Monday, April 1, 2013
42: David Hall's Worlds of Wonder
Unlike Butler, Hall relies not just on formal church records but on any source that will give him information about the religious lives of ordinary people; he thus reads official manuscripts alongside popular broadsheets, ballads, chapbooks, and devotional books, all of which would have been accessible to regular people. Hall's is not the first book to extend the "new social history" to religion (that honor belongs to Keith Thomas' 1971 study of witchcraft in Europe), but it IS the first to use this method for religion in the New World. It also does a good job of situating American religion in its broader transatlantic context, rather than trying to keep it separate as something uniquely American. AND it contributes to the history of reading in America by expanding the definition of "literature" to include popular publications.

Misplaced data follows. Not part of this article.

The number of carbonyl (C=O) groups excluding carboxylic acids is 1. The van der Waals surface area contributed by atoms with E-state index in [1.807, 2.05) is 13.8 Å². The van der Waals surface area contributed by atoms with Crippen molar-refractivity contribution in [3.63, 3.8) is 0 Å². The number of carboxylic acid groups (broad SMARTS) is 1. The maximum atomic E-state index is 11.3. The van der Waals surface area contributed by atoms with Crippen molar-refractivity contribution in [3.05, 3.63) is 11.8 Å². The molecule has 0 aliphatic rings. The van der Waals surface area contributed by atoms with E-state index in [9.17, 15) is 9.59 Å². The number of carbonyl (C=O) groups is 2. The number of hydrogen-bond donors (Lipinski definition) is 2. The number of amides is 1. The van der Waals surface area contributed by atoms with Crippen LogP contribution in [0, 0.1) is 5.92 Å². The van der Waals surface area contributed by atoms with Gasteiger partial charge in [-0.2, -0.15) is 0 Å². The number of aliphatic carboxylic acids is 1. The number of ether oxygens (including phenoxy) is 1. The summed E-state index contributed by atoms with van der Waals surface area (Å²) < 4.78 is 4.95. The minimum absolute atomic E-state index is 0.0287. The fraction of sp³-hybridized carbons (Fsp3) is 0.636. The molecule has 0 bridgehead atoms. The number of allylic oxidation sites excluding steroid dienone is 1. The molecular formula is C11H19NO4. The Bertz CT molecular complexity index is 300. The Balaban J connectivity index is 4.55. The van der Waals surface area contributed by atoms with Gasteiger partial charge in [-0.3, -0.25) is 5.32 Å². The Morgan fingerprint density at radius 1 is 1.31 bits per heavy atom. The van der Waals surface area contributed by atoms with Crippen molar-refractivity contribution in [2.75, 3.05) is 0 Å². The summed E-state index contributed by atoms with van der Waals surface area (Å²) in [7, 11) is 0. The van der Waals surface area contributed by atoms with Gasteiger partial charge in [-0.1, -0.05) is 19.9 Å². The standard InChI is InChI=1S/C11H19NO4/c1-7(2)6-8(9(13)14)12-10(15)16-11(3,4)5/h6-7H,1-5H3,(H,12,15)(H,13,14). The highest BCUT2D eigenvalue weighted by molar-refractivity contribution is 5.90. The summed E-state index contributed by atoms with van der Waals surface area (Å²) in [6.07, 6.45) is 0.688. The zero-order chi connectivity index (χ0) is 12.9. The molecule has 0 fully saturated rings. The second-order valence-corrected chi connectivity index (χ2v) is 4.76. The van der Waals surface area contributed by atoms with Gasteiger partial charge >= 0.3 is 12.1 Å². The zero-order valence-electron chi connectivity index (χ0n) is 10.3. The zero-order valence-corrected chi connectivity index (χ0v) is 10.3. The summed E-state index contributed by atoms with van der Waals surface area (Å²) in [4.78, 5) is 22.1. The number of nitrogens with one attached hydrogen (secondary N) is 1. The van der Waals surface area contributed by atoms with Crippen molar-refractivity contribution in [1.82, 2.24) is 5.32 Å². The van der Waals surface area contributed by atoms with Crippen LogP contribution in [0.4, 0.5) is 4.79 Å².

While it would be nice not to have to infer what people were thinking based on the few popular written sources we have left from them, and while it would be even nicer if this book didn't extrapolate from the Massachusetts Bay Colony to speak for all of New England, Hall does bring in new, interesting sources, like the Wonder Books and Samuel Sewell's journals, and I, for one, am entertained by the idea of Puritan ministers incorporating the language of witchcraft into their sermons in hopes of reaching more of the people.